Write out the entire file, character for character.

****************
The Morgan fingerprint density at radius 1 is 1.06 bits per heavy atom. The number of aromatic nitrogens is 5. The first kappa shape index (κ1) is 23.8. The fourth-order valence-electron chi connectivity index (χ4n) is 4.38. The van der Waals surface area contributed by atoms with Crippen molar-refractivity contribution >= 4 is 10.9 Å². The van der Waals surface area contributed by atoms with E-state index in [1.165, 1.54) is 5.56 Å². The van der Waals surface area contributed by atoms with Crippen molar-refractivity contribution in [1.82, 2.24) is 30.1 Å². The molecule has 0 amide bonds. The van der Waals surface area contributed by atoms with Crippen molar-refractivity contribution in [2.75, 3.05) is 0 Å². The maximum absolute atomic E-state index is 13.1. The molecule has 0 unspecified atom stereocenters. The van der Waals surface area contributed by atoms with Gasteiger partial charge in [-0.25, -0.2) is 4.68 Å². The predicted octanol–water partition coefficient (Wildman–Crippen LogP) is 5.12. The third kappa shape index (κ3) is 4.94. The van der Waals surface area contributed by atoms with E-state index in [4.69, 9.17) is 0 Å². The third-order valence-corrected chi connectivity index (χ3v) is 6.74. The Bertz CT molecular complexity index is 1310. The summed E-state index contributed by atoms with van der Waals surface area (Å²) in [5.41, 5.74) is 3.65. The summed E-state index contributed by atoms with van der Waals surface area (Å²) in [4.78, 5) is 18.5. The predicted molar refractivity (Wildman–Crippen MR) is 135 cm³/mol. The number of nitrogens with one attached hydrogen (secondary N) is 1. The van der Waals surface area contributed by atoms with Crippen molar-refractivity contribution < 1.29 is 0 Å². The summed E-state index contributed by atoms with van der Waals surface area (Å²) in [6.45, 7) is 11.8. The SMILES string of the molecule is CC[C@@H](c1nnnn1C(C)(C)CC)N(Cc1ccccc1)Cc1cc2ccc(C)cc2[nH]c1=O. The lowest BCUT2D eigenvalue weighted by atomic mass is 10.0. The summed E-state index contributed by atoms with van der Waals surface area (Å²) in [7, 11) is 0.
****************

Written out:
The Morgan fingerprint density at radius 1 is 1.06 bits per heavy atom. The number of aromatic nitrogens is 5. The first kappa shape index (κ1) is 23.8. The fourth-order valence-electron chi connectivity index (χ4n) is 4.38. The van der Waals surface area contributed by atoms with Crippen molar-refractivity contribution >= 4 is 10.9 Å². The van der Waals surface area contributed by atoms with E-state index in [1.165, 1.54) is 5.56 Å². The van der Waals surface area contributed by atoms with Crippen molar-refractivity contribution in [1.82, 2.24) is 30.1 Å². The molecule has 0 amide bonds. The van der Waals surface area contributed by atoms with Crippen molar-refractivity contribution in [2.75, 3.05) is 0 Å². The maximum absolute atomic E-state index is 13.1. The molecule has 0 unspecified atom stereocenters. The van der Waals surface area contributed by atoms with Gasteiger partial charge in [-0.25, -0.2) is 4.68 Å². The predicted octanol–water partition coefficient (Wildman–Crippen LogP) is 5.12. The third kappa shape index (κ3) is 4.94. The van der Waals surface area contributed by atoms with E-state index in [4.69, 9.17) is 0 Å². The third-order valence-corrected chi connectivity index (χ3v) is 6.74. The Bertz CT molecular complexity index is 1310. The summed E-state index contributed by atoms with van der Waals surface area (Å²) in [5.41, 5.74) is 3.65. The summed E-state index contributed by atoms with van der Waals surface area (Å²) in [4.78, 5) is 18.5. The predicted molar refractivity (Wildman–Crippen MR) is 135 cm³/mol. The number of nitrogens with one attached hydrogen (secondary N) is 1. The van der Waals surface area contributed by atoms with Crippen molar-refractivity contribution < 1.29 is 0 Å². The summed E-state index contributed by atoms with van der Waals surface area (Å²) in [6.45, 7) is 11.8. The SMILES string of the molecule is CC[C@@H](c1nnnn1C(C)(C)CC)N(Cc1ccccc1)Cc1cc2ccc(C)cc2[nH]c1=O. The lowest BCUT2D eigenvalue weighted by atomic mass is 10.0. The summed E-state index contributed by atoms with van der Waals surface area (Å²) in [7, 11) is 0.